Now that the summers are near us, it will be yet another year of more and more buildings installing energy-hungry air conditioners. These are major contributors to climate change. Whether in our homes or offices, air conditioning makes it much easier to work through the summers. Sure, having ACs in your home is great, but even if we keep aside the climatic damages it causes, we can’t ignore that they cost a lot and not everyone can afford them. 

Not to mention that running AC also increases the utility bill, drives up pollution, and makes the outside even hotter. Air conditioning isn’t the only way to get by the summer with ease. Since old times, architecture has always been able to combat the scorching summers. 

There are few methods you can apply to your house that can be way more comforting than air conditioning. 

1. Cool Roofs

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Dark colors, especially black, are great heat absorbers. So, it is suggested that for the buildings of places with warmer climates, one should not opt for using any dark colors for their roof. Roof color affects the internal temperature of your home. 

Light-colored roofs reflect away the heat rays from the sun. A highly reflective type of paint can be applied to the roof’s surface. 

2. Porches

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The porches shield the front of your house from sunlight. This not only keeps your house cooler but also avoids the harmful UV rays from getting in. The right positioning of porches not only provides shade in the summer but also encourages cross-ventilation through the house. 

3. Water Elements

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Ponds or swimming pools in your house can also cool your house to some extent. Water provides a cooling effect after evaporating. You can install a roof pond in your house. As the water evaporates, it will cool the roof, and the internal temperature of your house will decrease. 

4. Plants and Trees

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A natural and cost-effective way to beat the summers without air conditioning is to enhance the quality of air. It can be done by planting both outdoor and indoor plants. Plants keep your house cool because they lose water during transpiration.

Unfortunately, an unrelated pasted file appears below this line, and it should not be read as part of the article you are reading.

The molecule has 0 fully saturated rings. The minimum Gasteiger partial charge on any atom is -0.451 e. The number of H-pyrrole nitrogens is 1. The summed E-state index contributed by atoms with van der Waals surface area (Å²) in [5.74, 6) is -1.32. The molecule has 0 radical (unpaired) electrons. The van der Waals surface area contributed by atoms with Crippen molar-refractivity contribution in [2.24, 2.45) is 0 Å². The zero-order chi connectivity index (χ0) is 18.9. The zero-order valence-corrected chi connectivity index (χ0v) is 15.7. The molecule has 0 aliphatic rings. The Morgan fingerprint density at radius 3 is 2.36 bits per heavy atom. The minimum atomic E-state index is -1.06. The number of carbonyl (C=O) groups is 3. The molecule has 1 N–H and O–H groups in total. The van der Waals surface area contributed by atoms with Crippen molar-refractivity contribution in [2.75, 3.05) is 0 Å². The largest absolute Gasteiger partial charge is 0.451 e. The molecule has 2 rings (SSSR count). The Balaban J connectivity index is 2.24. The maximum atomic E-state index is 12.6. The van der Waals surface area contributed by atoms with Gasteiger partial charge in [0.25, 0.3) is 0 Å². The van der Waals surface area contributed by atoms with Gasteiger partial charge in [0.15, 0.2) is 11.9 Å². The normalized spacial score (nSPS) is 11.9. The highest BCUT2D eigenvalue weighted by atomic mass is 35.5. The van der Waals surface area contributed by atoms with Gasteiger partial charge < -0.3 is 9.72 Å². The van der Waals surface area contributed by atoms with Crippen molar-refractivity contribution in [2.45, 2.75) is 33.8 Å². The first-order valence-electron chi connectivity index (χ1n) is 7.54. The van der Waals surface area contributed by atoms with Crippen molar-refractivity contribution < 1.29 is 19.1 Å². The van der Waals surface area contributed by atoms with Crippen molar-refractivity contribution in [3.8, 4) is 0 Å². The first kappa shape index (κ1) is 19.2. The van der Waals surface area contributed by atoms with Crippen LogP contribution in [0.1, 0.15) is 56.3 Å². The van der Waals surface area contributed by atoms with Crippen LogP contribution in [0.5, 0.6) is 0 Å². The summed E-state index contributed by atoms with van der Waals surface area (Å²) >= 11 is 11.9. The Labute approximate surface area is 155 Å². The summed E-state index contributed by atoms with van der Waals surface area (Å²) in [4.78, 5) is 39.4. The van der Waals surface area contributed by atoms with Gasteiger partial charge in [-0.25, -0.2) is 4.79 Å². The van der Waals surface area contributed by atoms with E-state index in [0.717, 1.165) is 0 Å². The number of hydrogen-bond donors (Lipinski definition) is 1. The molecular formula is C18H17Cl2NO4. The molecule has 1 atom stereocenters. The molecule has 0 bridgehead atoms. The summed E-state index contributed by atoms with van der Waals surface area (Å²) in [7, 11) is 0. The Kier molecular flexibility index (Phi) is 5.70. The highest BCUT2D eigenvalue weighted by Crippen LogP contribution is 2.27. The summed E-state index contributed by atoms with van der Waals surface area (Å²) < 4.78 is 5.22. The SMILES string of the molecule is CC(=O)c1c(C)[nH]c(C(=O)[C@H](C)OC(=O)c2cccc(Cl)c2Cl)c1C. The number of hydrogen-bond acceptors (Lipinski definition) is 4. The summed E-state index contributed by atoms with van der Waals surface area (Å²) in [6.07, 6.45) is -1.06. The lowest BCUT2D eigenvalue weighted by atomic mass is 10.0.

This phenomenon cools the air around the plants, leaving it purified and fresh. 

5. Cross Ventilation

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Cross ventilation is another way to cool your house. By properly providing cross ventilation in your house, you can keep the air from staying still, which will make it stale and warm. 

Moreover, cross ventilation is a great way to keep your indoors fresh. While the hot air moves out from inside, the dust and pollutants also get pushed out. Air coolers are also a good idea for the really hot months – you can check out air cooler rental prices to get an idea of what they cost.

6. Windows and Shading

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Windows are a common way to cool buildings. However, the air that directly comes from the window will be just as hot as the outside. Nonetheless, there is a way to keep the heat from entering through the windows. 

You can simply provide good insulation and well-positioned windows.   

7. High Ceilings

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High ceilings give more volume to your house for fresh air to circulate. Hot air is lighter than cool air. So, the cool air will always be on below, while the hot air will rise. 

8. Natural Building Materials

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Materials made of stone, bricks, or concrete have high thermal masses. The ability of these materials to absorb heat slowly reduces the temperature of your house. 

9. Thick Earthen Walls

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Thick walls also provide thermal mass in the building, which doesn’t absorb the heat. The thickness and density of the thick walls mean that heat or cold penetration of the wall is very slow. This decreases the internal temperature and makes it stable. This results in keeping the buildings cool in winter and warm in summer. 

10. UV Blocking Glass

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Normal glasses will let the sunlight in and the harmful UV rays with them. For hot climates, having a window that blocks down the UV rays while cutting down the heat gain will keep your interiors much cooler. 

In old times, special attention was given to cooling techniques while constructing the buildings. Designs like pergolas, overhangs, and large casements, mud houses were widely used to cool down the building, especially in the time of no air conditioning. However, these age-old practices are now being overlooked with the arrival of quick and effortless cooling contraptions. 

However, buildings can no longer be designed without considering how they respond to heat. For example, glass skyscrapers should become obsolete and well-insulated roofs and walls should be used more in hot weather. The electrical appliances should be as energy-efficient as possible. 

Our daily use of appliances such as computers, lighting, televisions, and so on, produce some heat that stays inside the buildings. These should be switched off when not in use. Keeping your house during the summers is a menial task, anyone can do that with proper guidelines.


Tulisha Srivastava is a B.Arch student with a zeal for writing, reading, and traveling. She is an aspiring architect who wants to share her viewpoint with the architecture community. Tulisha has varying interests in the fields, which include historical buildings and the relationship between movies and architecture.